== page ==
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Jon Talton

Analysis and commentary on economic news, trends and issues, with an emphasis on Seattle and the Northwest.

August 13, 2014 at 10:40 AM

Sorry, the jobs situation is still dismal

The widely distributed headline is something like “Job Openings Are at a 13-Year High.” Yay! Unfortunately, it is also highly misleading.

What drove the meme was Tuesday’s release of the June JOLTS by the U.S. Labor Department. The Job Openings and Labor Turnover Survey is a valuable look at the health of the labor market because it shows not only job openings but voluntary separations. The number of the latter gives a sense of how confident employees are in leaving their current job that they can find another.

So, yes, openings are (barely) at a level not seen since 2001 — but that was when the economy was sliding into a recession. Compare it to the vibrant job market of the late 1990s:

OPENINGSfredgraph

The “quits” rate remains very weak. According to labor economist Heidi Shierholz of the Economic Policy Institute, each month has seen 15 percent fewer voluntary separations than before the Great Recession. Job creation is too weak to give workers confidence about leaving their current position.

QUITSfredgraph

In addition, the labor force has grown considerably over the past 13 years.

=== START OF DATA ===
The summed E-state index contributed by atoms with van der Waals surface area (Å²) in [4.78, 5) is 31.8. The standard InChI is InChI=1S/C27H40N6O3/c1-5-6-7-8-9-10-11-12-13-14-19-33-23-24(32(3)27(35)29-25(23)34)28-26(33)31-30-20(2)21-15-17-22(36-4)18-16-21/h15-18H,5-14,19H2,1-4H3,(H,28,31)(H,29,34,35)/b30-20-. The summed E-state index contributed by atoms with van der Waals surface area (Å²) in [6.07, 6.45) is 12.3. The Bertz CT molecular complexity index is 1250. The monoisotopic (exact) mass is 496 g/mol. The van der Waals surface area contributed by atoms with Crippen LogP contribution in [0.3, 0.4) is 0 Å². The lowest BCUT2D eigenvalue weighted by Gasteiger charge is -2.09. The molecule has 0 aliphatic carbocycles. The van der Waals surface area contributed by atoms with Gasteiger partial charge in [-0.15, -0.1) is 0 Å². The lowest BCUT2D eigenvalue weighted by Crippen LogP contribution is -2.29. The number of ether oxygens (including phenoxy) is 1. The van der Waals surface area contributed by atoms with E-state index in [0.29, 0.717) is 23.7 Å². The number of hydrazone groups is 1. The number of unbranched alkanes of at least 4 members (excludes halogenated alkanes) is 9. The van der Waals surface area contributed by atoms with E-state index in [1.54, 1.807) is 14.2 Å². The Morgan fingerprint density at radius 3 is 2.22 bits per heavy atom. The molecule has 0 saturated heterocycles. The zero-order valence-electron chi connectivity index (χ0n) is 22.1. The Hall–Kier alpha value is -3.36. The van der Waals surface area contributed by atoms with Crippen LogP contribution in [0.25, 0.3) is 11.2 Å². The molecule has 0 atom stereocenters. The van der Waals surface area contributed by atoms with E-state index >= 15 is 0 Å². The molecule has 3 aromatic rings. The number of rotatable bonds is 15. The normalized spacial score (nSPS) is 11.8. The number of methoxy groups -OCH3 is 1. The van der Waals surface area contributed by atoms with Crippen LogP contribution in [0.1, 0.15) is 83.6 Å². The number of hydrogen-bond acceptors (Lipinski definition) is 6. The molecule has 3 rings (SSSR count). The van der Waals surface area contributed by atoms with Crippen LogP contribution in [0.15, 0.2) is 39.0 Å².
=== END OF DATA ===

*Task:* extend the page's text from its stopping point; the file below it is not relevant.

LABFORCEfredgraph

As Shierholz emphasizes, “for a full recovery in the labor market to occur, two key things need to happen: Layoffs need to come down, and hiring needs to pick up.” Job creation has been happening, but nowhere near the level needed to address high unemployment, much less raise wages.

In addition, according to a new report prepared for the U.S. Conference of Mayors, the jobs created during the recovery pay much less than before the Great Recession. The average yearly wage of jobs gained through the second quarter of this year was $47,171. By comparison, the jobs lost in 2008-2009 averaged $61,637. And this was after years of stagnant or falling pay for most. (Download the report here).

Yet another fresh look at the situation comes from Seattle-based PayScale. Its underemployment survey finds that almost half of U.S. workers surveyed felt they are underpaid. Also, a gender gap is prevalent.

We have a long way to go and federal austerity and rent-seeking by the 1 percent continue to be the biggest reasons why we still have a huge gap in demand from the Great Recession.


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Sorry, Hollywood

Our corporate welfare goes

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